The Magical Methow Valley: A winter road trip to Nordic heaven | The Source Weekly - Bend, Oregon

The Magical Methow Valley: A winter road trip to Nordic heaven


The Methow- Mecca for Nordic skiersWe arrived in the Methow during a Christmas Eve snowstorm. Our hosts, Belinda and Mark, had thoughtfully stoked a fire in the woodstove inside "The Shed," their 100-square-foot cabin outfitted with an electric tea kettle, a collection of coffee mugs and a string of Tibetan prayer flags. Unloading our gear for a long weekend, I found it hard to fathom that Belinda had actually lived in the tiny Shed for five years while building her house at the base of Lucky Jim Bluff. But it was a perfect home for four days of idyllic cross country skiing in this tranquil valley.

The 55-mile-long Methow Valley in north central Washington is home to only about 4,000 residents, but it's jammed with tourists during summer when it serves as the eastern gateway to North Cascades National Park. During winter, however, when the highway connecting it to Seattle is closed due to snow, it becomes a secluded Nordic skiers' Mecca. The Methow's 200-kilometer system of meticulously groomed X-C ski trails is second only to the 330 kilometers at Royal Gorge near Lake Tahoe and puts Mt. Bachelor's 56 kilometers (depending on how you count them) to shame.

Operated by the non-profit Methow Valley Sport Trails Association (, the network of ski trails came into being two decades ago when several small systems merged by securing right of passage from private land owners, as well as a $500,000 grant to build a steel suspension bridge over the Methow River. The bridge allowed the three trail systems -Sun Mountain, Mazama and Rendezvous-to be interconnected. Tying them together is the Methow Community Trail, a 28K link along the Methow River.

The trail system begins at the southern end of the valley at the faux-Western town of Winthrop (it reminds me of Sisters) and climbs through the Okanogan National Forest to the ridge where the elegant Sun Mountain Lodge roosts.

At the upper end of the valley are the spectacular Mazama Trails, surrounded by Yosemite-like walls, including 3,000-foot-high Goat Wall on the valley's north side.

The Rendezvous Trails are a high-altitude network on the north side of the river. The Rendezvous Hut system features five backcountry huts stocked with firewood, propane stoves, cooking utensils and sleeping cushions for overnight stays.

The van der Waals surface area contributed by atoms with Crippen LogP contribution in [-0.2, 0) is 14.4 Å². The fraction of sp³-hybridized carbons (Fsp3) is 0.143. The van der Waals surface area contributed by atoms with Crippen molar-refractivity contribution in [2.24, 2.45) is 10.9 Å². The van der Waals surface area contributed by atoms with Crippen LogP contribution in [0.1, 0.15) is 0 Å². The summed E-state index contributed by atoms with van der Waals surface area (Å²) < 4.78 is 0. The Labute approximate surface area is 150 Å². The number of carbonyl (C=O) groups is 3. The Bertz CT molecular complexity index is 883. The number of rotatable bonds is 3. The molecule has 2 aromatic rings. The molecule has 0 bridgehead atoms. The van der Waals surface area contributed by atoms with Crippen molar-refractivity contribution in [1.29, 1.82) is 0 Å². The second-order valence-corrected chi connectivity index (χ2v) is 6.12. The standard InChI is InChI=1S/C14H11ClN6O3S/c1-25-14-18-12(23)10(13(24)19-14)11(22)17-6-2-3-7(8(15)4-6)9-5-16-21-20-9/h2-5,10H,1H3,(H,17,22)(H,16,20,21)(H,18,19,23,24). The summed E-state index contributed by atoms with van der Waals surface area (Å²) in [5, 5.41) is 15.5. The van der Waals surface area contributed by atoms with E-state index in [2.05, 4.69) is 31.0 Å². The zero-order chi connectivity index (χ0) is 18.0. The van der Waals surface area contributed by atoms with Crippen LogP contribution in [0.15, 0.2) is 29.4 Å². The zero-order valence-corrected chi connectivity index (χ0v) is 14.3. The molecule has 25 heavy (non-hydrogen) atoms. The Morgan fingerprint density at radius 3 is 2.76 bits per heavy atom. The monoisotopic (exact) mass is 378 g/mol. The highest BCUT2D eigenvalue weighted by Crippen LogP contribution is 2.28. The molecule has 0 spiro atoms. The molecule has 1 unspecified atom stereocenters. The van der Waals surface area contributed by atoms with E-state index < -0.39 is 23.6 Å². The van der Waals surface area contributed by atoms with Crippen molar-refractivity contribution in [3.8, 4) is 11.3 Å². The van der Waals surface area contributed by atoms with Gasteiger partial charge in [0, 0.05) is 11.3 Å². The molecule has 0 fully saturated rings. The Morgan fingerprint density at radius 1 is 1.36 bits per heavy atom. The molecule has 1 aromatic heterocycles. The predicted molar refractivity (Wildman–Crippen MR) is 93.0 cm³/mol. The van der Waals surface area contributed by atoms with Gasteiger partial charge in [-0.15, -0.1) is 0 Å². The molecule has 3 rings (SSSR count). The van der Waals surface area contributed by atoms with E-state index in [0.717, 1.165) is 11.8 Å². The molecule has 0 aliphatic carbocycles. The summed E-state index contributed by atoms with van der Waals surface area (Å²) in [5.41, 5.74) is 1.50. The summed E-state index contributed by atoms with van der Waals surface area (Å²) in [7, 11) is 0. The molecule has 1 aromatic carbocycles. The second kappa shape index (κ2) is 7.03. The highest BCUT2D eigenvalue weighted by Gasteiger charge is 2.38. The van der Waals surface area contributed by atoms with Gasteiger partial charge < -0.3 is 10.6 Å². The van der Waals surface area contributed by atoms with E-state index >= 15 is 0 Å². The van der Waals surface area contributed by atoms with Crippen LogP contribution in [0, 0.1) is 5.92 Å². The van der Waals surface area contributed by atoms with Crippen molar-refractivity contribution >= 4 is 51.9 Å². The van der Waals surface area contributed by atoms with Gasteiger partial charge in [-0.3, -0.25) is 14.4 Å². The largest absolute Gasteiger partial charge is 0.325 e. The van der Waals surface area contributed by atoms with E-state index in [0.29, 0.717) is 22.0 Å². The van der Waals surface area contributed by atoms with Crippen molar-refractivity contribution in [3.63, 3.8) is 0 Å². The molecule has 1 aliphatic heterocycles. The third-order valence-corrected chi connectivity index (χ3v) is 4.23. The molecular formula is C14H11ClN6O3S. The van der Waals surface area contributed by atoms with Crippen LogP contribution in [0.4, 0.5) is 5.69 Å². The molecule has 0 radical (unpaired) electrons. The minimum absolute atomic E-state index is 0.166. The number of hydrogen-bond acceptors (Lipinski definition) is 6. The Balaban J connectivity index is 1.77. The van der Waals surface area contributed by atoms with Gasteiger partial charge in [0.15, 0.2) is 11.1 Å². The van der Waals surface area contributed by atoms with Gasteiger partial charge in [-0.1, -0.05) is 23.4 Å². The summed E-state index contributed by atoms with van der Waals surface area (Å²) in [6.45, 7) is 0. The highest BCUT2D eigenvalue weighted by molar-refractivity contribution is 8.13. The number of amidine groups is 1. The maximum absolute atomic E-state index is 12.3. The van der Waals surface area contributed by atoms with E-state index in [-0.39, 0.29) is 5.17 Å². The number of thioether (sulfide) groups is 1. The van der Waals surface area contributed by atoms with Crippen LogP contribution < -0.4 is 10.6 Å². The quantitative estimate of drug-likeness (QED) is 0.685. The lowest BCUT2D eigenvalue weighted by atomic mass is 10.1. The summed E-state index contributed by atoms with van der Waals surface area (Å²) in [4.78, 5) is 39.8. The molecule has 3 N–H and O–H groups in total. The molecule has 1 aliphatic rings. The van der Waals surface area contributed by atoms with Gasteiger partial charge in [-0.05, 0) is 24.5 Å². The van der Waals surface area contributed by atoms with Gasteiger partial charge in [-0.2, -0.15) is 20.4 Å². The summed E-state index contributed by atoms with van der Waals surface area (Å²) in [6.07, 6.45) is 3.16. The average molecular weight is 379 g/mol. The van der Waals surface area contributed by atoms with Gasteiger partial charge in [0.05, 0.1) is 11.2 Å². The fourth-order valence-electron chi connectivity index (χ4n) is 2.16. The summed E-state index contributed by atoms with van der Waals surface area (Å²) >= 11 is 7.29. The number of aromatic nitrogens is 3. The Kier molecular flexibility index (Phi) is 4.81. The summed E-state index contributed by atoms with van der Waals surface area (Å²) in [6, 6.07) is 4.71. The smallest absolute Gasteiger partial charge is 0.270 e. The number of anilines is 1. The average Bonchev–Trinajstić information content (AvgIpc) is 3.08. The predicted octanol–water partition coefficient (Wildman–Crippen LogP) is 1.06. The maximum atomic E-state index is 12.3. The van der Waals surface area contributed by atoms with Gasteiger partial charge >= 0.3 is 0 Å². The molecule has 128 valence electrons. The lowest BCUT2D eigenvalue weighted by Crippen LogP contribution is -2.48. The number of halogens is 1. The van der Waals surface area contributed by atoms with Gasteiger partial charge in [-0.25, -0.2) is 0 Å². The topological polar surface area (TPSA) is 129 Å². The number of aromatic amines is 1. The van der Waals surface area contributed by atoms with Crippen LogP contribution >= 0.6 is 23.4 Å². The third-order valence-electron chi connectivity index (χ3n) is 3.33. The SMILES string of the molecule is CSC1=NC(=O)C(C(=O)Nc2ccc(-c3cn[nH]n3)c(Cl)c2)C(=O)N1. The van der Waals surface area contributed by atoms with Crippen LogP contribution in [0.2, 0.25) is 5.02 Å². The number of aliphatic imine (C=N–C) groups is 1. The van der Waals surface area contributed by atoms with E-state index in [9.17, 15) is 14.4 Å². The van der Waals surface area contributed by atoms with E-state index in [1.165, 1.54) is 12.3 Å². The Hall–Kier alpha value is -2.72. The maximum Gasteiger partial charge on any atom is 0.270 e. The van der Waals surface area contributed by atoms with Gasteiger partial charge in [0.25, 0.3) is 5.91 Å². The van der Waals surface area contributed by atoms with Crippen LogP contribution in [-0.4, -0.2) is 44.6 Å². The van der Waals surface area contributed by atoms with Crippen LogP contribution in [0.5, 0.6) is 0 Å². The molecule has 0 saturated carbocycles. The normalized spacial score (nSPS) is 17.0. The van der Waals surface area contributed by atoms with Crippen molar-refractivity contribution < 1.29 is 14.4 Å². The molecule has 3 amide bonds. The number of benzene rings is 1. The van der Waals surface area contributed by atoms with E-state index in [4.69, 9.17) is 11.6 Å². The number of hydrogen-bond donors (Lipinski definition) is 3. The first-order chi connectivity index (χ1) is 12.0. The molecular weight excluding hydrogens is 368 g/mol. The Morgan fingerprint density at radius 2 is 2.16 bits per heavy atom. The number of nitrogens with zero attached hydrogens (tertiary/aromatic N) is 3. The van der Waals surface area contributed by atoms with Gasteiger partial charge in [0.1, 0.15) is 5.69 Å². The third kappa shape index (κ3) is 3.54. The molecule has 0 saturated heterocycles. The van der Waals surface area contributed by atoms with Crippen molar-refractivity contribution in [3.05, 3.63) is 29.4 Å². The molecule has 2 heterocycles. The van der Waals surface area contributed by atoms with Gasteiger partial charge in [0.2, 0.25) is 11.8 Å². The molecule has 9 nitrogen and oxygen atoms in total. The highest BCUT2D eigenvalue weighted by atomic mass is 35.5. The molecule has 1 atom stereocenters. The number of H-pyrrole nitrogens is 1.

I first discovered the Methow when I traveled here to celebrate my 40th birthday (just a few short years ago) at the Loup Loup ski area's Free Heel Festival. We also did the Ski to Eat-you can only imagine what an event of that name entailed. Just how many calories do 20 kilometers of skiing burn anyway? Some events you might want to plan a visit around in 2009 include the Tour of the Methow on Valentine's Day (a ski tour with options from 10K to 80K) and the Winter Triathlon on March 7.

On Christmas Day, we celebrated by skiing the Rendezvous Trail system from the Cub Creek Trailhead up 1,200 feet to the Heifer hut, with my dog Sprocket. Notably, dogs are now allowed on almost all of the 40K Rendezvous system. The next day we skated about 20K of perfect corduroy along the Methow Community Trail from Brown's Farm to the Mazama General Store and back. The Ski Rodeo Nordic race was on Saturday and the kids we watched warming up looked like they were born on skis. That day we skated another 20K of the Mazama system from the store north to Jack's Trail and back. We also did a doggie ski along the Big Valley Trail in the afternoon. Before getting back in the car on Sunday for the long drive home, we did a quick ski up the Rendezvous again, mostly to get the dog as tired out as possible.

I happened to meet Paul Butler, co-owns the Source Weekly, at Open Mic night at the Winthrop Brewpub Friday night. Paul and his family moved here eight years ago. Paul entertained the crowd on his electric guitar while we mingled with locals like cowboy poet John Doran and a saxophone-playing carpenter who stars in a calendar of Methow hunks.

I know a few Bend couples who own lots here, as a backup plan if Bend gets too big. Former Tumalo Langlauf Club President Scott Johnston and his wife Midge Cross moved here about eight years ago and stayed. I can understand why - when you're here, it sort of feels like you just dropped right into a Norman Rockwell painting. An eight-hour drive from Bend, the Methow Valley is definitely worth the roadtrip.

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